Otherwise, polite people will allow their liberties, rights, however you want to term it, to be ruled over by dicks. I find that situation in and of itself unethical.

This is all fine and good, ... (Below threshold)

This is all fine and good, but don't you have better things to do, like posting nip-slip photos of tipsy bimbos?

Respectfully submitted, Andre3000.

No, by "hole" in your examp... (Below threshold)

No, by "hole" in your example I was referring to the fact that the US and the UK were trying to get the other members of the Security Council to go enforce a threat they had already authorized the previous fall, not to give permission for anything. The UN Security Council lacks the authority to give anybody permission to do anything. But again, this is neither here nor there in this context.

As for the actual topic of conversation here, I guess you just see it in more complicated terms than I do. If I were in Martin's seat, my course of action would be crystal clear: Don't be a dick.

Complicated? Boy I thought... (Below threshold)

Complicated? Boy I thought I had it boiled down pretty simple - two factors. And as far as Martin is concerned, I suppose Jay had the same choice.

Don't get me wrong, I could care less if Martin quotes or doesn't quote from Jay. I just see it as an ethical question on Jay's part as to whether he will grant permission for a quote when reasonably requested or refuse just to make a point. And not even a very strong point.

The gist of my theorizing above is that it was unethical for Jay to refuse - because he had no good reason other than he decided he didn't like Martin. Now he wants to use that as some sort of "ethics stick" to bash Martin with.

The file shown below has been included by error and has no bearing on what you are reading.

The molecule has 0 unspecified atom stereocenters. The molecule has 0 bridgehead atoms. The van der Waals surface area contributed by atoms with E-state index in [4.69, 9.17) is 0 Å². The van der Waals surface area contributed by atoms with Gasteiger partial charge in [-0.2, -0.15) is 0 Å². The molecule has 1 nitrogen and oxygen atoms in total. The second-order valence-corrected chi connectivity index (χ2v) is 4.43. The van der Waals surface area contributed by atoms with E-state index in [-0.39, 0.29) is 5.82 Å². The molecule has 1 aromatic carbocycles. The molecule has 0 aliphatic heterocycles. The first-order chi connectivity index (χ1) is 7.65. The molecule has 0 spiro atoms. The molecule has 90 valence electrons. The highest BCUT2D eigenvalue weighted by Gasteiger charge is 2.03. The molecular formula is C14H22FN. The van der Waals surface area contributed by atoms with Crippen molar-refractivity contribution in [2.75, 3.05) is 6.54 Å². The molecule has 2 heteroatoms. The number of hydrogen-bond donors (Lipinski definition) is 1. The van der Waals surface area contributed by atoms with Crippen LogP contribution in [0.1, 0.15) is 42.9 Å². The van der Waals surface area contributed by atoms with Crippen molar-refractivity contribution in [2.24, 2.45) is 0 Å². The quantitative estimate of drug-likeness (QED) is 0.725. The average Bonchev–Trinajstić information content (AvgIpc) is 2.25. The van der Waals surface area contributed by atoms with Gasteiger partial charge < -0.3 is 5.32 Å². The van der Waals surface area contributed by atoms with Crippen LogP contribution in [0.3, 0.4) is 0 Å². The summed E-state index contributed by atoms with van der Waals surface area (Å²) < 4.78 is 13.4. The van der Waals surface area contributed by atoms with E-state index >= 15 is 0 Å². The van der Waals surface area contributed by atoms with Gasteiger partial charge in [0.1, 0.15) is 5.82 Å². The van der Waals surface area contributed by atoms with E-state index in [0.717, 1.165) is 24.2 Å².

Given that, I think Martin is well within ethical norms to ignore Jay's little "ethical test" and do whatever the hell he wants since Jay's permission was completely unnecessary, is completely unnecessary, and was withheld, from what I can see, out of spite.

Now, maybe I'm wrong. Lord knows I'm wrong often enough. Maybe Jay had a very valid reason for refusing. I just haven't seen any reason for such refusal that I would regard as valid.

Jay summed up his reasoning as "you never have a second chance to make a good first impression". Jay's post deals with his criticisms of Martin's information gathering techniques and, arguably, Martin's interpersonal skills (if you can call them that on a blog). To me that says permission was refused simply because Jay decided he didn't like Martin, making such refusal - in my opinion, anyway - unreasonable and therefore without any moral force.

Opinions will vary. Perhaps I'm just in a contrarian mood today.

Yeah, we just see it in dif... (Below threshold)

Yeah, we just see it in different terms. Which is totally okay, just different.

I see Jay's decision as being one entirely of his prerogative. His choice was neither ethical nor unethical, no more so than his decision of whether to have broccoli or cauliflower with his dinner.